Sunday, September 25, 2011

The private university debate misses the point


Much heat is vented on the private medical college debate most of which, apart from being verbose and repetitive, misses the real point. On September 19 alone, as I write, two full page articles appeared (YW Abeywichrama in Island Financial Review and Shenali Waduge in Daily Mirror Business); full page but the meat could have been compressed into one-third as many column inches. The argument in the English press, all in favour of the private medical college, makes reasonable points, despite a deluge of words, that is if you ignore the bigger picture. The perimeter of their narrow focus is about opportunity for more students and foreign exchange saving. On the dispute of whether Malabe college degrees will be up to standard, they don’t know how to make their point. Let 18-5me do that for them; if quality is not up to scratch it can be fixed, hence this is not an argument against private degrees, medical or otherwise, in principle. Enough of all this, let’s get to reality.

Running national universities into the mud

Do you think that if someone wants to open a private university on the South Bank of the Thames there will be howls from Oxford and Cambridge? Would Harvard and Princeton throw a fit if SB launched a martial arts college in the Bronx, would the Sorbonne and the Ecole Polytechnique scream “Merde!” if Playboy started a Fashion College in Montmartre? If prestigious national universities in a country have been elevated to peerless status and repute, then neither staff, nor students, nor professional bodies will stop even to give the time of day to some new arrival. When on the other hand, over decades the national universities have been run to the ground by successive governments, fear and insecurity take possession of stakeholder’s minds.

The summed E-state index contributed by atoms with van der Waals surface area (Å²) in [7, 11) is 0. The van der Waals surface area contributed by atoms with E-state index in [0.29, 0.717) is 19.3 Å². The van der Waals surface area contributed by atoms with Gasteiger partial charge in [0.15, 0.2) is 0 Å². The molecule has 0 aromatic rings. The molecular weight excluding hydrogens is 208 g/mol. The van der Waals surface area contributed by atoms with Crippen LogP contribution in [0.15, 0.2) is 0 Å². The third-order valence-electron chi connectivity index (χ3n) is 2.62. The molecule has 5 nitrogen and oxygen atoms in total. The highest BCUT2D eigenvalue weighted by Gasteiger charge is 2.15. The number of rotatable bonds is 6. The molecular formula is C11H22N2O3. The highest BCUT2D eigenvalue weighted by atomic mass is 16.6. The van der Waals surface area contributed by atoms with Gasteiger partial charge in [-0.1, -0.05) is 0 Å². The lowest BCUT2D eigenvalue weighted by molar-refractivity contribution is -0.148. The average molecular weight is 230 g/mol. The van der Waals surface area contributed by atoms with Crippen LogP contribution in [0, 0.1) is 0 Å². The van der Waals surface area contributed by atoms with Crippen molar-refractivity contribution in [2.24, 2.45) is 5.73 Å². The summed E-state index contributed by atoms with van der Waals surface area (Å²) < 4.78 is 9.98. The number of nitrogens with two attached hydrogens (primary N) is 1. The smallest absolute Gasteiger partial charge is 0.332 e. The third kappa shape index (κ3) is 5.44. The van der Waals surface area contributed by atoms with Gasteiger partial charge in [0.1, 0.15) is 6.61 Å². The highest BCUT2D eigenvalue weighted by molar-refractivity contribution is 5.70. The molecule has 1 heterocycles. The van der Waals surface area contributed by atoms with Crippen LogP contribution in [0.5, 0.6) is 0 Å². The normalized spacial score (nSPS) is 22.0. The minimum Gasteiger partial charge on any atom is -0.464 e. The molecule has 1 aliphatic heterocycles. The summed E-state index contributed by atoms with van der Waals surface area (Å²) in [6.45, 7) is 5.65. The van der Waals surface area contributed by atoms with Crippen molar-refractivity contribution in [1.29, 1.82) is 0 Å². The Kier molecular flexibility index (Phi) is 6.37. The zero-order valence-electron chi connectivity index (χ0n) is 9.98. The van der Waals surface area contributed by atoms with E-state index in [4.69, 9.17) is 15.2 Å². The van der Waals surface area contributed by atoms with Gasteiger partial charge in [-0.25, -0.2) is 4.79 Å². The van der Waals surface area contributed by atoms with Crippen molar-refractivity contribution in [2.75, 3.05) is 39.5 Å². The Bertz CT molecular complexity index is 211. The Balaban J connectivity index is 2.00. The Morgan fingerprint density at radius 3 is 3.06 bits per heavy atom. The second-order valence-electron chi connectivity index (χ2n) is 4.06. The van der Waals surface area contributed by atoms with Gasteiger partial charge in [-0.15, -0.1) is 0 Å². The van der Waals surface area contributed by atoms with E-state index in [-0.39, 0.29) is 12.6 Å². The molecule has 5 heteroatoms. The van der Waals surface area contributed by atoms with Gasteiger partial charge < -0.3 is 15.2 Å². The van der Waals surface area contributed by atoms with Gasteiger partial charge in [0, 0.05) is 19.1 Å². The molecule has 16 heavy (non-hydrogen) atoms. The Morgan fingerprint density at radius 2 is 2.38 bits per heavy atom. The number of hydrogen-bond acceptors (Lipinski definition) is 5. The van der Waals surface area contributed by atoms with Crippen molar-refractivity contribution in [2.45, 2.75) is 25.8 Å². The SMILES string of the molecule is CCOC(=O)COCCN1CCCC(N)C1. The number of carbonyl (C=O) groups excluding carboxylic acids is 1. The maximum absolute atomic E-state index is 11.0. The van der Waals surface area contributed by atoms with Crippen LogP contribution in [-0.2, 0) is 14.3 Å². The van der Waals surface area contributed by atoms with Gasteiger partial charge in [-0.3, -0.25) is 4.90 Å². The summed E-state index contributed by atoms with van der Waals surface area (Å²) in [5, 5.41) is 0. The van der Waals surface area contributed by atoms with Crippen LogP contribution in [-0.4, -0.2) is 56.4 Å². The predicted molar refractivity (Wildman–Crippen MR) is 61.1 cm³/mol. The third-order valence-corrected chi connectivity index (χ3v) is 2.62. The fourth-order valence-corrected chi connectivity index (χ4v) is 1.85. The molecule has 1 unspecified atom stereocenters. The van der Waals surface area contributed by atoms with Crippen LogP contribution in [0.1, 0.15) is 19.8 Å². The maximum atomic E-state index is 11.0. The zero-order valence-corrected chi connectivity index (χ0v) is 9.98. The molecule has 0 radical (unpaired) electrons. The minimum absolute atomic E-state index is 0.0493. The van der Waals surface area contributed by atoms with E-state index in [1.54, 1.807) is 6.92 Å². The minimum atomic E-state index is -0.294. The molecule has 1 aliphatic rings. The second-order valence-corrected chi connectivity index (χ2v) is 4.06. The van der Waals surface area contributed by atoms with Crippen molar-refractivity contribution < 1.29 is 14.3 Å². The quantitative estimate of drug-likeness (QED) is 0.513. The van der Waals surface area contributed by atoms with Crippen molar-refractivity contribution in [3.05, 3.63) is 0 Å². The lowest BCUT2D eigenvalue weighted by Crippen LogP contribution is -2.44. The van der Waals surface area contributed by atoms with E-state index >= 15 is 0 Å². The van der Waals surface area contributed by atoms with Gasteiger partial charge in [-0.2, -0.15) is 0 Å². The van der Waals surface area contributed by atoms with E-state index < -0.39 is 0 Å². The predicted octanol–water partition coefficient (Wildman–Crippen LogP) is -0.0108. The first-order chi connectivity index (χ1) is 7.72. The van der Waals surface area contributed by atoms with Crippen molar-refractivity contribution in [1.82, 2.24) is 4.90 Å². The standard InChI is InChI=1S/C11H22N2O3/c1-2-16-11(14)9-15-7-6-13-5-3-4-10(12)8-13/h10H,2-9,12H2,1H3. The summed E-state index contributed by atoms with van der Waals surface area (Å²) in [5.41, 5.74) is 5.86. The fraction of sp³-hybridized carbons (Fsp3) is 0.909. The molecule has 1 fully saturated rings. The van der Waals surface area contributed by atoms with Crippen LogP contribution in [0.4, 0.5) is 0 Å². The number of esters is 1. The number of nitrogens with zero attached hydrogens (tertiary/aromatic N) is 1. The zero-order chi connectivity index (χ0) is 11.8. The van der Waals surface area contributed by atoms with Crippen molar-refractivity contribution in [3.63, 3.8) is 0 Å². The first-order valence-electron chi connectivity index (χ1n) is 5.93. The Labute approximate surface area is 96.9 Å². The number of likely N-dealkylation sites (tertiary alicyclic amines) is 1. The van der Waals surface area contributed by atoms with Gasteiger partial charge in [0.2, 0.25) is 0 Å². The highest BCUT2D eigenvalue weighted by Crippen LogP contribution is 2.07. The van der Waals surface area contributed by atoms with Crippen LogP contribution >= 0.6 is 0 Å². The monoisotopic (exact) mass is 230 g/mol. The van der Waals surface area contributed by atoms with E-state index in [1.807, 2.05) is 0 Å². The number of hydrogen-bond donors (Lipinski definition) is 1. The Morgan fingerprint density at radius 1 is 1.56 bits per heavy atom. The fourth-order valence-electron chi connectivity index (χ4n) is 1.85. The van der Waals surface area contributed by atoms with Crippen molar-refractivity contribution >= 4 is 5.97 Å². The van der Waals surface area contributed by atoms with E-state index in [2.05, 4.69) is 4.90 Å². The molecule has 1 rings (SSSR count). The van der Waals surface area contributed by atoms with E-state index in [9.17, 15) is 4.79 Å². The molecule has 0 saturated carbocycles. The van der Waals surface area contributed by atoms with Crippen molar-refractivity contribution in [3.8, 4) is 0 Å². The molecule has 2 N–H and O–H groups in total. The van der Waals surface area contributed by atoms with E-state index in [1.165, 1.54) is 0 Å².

The amount the government spends per university student per year, student loans and accommodation, the state of research and research funding, the professorial and qualified component in the staff especially in some medical schools, library and laboratory facilities, and crucially the English language incompetence of the university community, all of this I do not need to detail here; readers are sufficiently aware of the dire state of affairs. The protest against private universities is a reflex reaction to this sorry state. 
If a commitment and a serious programme to revitalise the national universities is initiated, and if it is sincerely implemented over a ten year span, this spat about private degree factories melts away. While private universities will help absorb some students and contribute at the margin, they can never become large enough players to meet the broader needs of tertiary education, course diversification and vocational training. Some 200,000 sit the A-levels each year and the national universities enrol 20,000; only the state can address the immense problem of the future of post A-level youth.

The rudiments of a programme

Though I have no confidence in the prospect of the present government initiating a programme of the nature I have adverted to, it is still incumbent upon us to get on with some outline thinking and suggesting a preliminary draft to be fleshed out by others.